This collection of short essays explores a slew of multifaceted and often-insouble problems surrounding the nature of human society and experiential life that Nagel pondered during the 1970s. Before attempting to cash out that last point, it will be useful to take up Nagels views on moral luck, which he defines as a situation Where a significant aspect of what someone does depends on factors beyond his control, yet we continue to treat himas an object of moral judgment (26). Though it would be a stretch to claim that the issue of free will has been settled since this essay was first written, contemporary research generally concords with this conclusion, indicating that what we usually call free will is merely a placeholder for our incomplete understanding of natures causal mechanisms. With a little help from Marvin Minsky, Robert Sapolsky explains: "The artificial intelligence pioneer Marvin Minsky once defined free will as 'internal forces I do not understand.' People intuitively believe in free will, not just because we have this terrible human need for agency but also because most people know next to nothing about those internal forcesOur behaviors are constantly shaped by an array of subterranean forcesthat, not that long ago, we didnt know existed." ( Behave , 603, 605) The same is true for external forces that enter into our bodies and become themselves internal, subterranean forces (weather, social relationships, nutrients, etc.). Eventually nothing remains that can be ascribed to the responsible self, and we are left with nothing but a portion of the larger sequence of events, which can be deplored or celebrated, but not blamed or praised." (37) Nagels concept of moral luck is a wonderful and humbling way to accept non-agency, and to generate gratitude for whatever moral luck we come across, knowing surely that we did not cause it and therefore do not deserve it. Nagels description is better: "That is the main condition of absurditythe dragooning of an unconvinced transcendent consciousness into the service of an immanent, limited enterprise like a human life." (22) So, taking or being given moral credit for actions we are not responsible for (which is every action) is just as absurd as receiving blame for actions we are not responsible for (which is every action). Lest we should conclude that the only available route from here is a descent into jaded skepticism about the possibility goodness or meaning in life, Nagel comes to our rescue: "Our absurdity warrants neither that much distress nor that much defianceI would argue that absurdity is one of the most human things about us: a manifestation of our most advanced and interesting characteristics. Like skepticism in epistomology, it is possible only because we possess a certain kind of insightthe capacity to transcend ourselves in thoughtIf there is no reason to believe that anything matters, then that does not matter either, and we can approach our absurd lives with irony instead of heroism or despair." (22-3) This may seem like an intellectual cop-out to some, but I see it as a genuine solution to an unsolvable problem. His fair conclusion is that such policies are compatible with justice, but Nagel is careful to acknowledge that policies of preference do not always solve the problems they purport to address, and also that their implementation does not come without significant cost: "When we try to deal with the inequality in advantages that results from a disparity in qualifications (however produced) between races or sexes, we are up against a feature of the system which at every turn exacts costs and presents obstacles in response to attempts to reduce the inequalities. We must face the possibility that the primary injustice with which we have to contend lies in this feature itself, and that some of the worst aspects of what we now perceive as racial or sexual injustice are merely conspicuous manifestations of the great social injustice of differential reward." (96) By differential reward, Nagel means that human resources are everywhere distributed unfairly due to systems that reward people based on certain qualities (skills, accomplishments, inheritance, nepotism, chance, etc.), each of which is not equally accessible to all members of society. All of this brings us to a well-trodden truth that is sadly sidelined in much of modern discourse: in order to solve the many problems that ail us, we must rediscover our common humanity and insist on its status as our most important (not the only important) policy of preference.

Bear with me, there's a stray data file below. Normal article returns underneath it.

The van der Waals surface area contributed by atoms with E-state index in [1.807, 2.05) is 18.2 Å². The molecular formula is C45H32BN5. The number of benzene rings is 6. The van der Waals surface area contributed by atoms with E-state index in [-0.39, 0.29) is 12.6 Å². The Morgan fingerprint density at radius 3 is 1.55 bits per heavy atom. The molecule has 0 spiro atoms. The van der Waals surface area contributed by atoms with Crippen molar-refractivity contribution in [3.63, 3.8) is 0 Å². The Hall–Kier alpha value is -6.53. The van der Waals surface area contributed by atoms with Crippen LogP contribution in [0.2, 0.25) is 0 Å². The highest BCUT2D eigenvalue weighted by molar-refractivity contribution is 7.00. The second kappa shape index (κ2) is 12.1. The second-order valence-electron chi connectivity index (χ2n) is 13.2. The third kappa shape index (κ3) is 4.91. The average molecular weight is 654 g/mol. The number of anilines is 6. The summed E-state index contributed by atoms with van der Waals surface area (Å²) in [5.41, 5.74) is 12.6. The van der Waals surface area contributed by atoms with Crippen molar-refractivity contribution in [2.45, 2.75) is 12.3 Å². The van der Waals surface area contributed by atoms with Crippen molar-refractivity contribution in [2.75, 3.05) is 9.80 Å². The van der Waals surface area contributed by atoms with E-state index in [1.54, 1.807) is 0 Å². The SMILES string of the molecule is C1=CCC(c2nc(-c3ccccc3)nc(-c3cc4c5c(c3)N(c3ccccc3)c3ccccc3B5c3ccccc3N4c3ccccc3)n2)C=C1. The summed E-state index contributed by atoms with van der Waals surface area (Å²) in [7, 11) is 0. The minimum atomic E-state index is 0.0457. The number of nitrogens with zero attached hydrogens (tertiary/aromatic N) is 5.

"Moral Luck" and "What is it like to be a bat?" are oft-cited works in other books i've read, which is why i initially bought this collection. The essay makes me want to give it yet another try even though i'll probably fail yet again. I will try to remember to seek out smarter people than i who have written about the essay and about the book in ways that i can understand so that eventually i'll be capable of translating Nagel's words into something i'll retain.

I was expecting it to be more interesting or perhaps relevant to questions that I've had on the subject that I've posed to myself.

Thomas Nagel is an American philosopher, currently University Professor and Professor of Philosophy and Law at New York University, where he has taught since 1980.